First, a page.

Effective July 1, 2017, employers of any size with a place of business within Cook County, Illinois will be required to provide paid sick leave to their covered employees under the new Cook County Earned Sick Leave Ordinance. A covered employee is defined as any employee who, in any particular two-week period, performs at least two hours of work for an employer while physically present within Cook County. Any covered employee who works at least 80 hours for an employer within any 120-day period is eligible to accrue one hour of earned sick leave for every 40 hours worked, up to a cap of 40 hours’ earned sick leave per 12-month period. An employee may carry over to the following 12-month period half of his or her unused accrued earned sick leave, up to a maximum of 20 hours. A covered employee is entitled to use no more than 40 hours of earned sick leave per 12-month period.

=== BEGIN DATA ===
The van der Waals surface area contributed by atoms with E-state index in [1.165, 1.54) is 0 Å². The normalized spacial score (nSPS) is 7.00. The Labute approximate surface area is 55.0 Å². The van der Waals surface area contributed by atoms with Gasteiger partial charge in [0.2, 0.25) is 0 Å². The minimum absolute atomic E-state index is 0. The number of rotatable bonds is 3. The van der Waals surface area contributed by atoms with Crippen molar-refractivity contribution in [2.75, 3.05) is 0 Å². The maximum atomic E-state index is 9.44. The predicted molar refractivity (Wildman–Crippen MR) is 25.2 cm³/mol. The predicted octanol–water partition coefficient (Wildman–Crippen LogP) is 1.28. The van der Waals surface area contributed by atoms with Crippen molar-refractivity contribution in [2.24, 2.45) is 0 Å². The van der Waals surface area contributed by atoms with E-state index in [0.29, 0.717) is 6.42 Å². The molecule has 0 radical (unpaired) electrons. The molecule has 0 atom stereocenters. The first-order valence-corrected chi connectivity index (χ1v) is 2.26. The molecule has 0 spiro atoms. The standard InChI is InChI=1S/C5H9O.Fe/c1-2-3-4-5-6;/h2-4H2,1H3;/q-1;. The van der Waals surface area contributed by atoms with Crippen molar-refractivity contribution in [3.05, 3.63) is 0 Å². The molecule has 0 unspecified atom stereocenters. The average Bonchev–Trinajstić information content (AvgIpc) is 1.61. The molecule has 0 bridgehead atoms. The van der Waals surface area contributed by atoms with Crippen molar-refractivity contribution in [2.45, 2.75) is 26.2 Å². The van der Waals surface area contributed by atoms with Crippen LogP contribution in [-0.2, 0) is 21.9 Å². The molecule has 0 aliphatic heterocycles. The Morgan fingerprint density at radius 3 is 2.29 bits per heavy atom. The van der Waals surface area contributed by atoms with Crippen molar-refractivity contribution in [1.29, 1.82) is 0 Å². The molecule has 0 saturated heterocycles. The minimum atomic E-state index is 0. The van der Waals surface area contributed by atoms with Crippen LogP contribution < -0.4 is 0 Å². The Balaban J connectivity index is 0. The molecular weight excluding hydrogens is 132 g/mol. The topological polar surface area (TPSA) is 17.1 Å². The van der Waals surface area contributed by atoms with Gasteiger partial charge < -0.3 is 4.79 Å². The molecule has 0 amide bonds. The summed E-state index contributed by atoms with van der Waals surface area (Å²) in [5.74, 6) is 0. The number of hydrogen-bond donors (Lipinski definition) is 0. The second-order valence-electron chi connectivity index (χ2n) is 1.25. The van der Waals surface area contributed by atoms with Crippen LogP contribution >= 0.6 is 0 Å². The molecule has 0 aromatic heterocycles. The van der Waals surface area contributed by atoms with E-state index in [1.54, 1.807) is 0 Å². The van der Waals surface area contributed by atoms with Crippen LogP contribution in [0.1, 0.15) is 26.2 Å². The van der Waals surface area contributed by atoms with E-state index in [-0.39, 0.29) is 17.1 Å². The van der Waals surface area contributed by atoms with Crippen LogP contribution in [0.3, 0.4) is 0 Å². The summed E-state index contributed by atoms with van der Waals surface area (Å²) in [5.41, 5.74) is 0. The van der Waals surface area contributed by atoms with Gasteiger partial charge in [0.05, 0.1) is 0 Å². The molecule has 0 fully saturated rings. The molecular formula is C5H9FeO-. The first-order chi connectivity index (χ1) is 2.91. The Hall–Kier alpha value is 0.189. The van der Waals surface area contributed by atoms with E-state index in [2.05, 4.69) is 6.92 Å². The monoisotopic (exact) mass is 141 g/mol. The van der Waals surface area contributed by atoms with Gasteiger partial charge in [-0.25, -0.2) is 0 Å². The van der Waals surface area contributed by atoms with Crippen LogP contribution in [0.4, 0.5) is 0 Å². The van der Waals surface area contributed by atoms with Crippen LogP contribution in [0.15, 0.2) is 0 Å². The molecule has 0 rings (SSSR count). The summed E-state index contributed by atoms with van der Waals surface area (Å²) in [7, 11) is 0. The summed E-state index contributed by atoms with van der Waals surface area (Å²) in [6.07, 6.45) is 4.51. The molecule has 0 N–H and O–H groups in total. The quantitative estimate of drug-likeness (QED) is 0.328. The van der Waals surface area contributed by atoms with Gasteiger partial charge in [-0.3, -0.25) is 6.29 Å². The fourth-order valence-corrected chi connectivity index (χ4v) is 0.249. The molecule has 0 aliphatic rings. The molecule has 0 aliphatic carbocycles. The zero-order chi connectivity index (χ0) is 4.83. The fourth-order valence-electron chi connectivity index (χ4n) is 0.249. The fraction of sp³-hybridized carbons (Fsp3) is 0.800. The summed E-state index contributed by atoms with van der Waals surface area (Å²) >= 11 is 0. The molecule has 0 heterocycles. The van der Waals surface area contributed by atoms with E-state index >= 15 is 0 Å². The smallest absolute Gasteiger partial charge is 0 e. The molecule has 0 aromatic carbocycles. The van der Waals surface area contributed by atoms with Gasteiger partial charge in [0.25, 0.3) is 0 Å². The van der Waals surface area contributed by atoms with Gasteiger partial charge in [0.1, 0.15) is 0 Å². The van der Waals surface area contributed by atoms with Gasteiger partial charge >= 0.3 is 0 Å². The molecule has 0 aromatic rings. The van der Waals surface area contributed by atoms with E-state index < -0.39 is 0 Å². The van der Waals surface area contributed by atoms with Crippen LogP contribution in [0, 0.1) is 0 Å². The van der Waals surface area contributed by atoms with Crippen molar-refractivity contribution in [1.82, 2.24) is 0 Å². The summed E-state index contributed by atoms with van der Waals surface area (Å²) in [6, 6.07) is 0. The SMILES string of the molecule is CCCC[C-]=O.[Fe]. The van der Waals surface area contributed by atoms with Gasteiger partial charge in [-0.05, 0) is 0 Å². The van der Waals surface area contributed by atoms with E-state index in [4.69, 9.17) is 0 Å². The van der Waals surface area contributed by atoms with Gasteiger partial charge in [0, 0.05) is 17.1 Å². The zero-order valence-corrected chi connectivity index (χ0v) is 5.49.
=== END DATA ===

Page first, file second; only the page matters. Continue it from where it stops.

A covered employee may use earned sick leave when he or she is ill or injured, or to receive medical care, treatment, diagnosis or preventative medical care, as well as to care for a family member who is ill, injured or receiving medical care, treatment, diagnosis or preventative medical care. A covered employee may also use paid sick leave when he or she or a family member is the victim of domestic violence. If a covered employee is absent for more than three consecutive work days, his or her employer may require certification that the earned sick leave was authorized under the ordinance, including documentation signed by a licensed health care provider. There is a notice and posting requirement in the ordinance, as well as an anti-retaliation provision. An employer who violates any provision of the ordinance may be liable in a civil action for damages equal to three times the full amount of any unpaid sick leave denied or lost by reason of the violation, plus lost interest, costs, and reasonable attorneys’ fees. An employer is not required to pay an employee for unused earned sick leave on separation from employment. The Cook County ordinance is yet another new employment law expanding leave of absence rights for employees. Employers should review and update their employment policies and employee handbooks accordingly.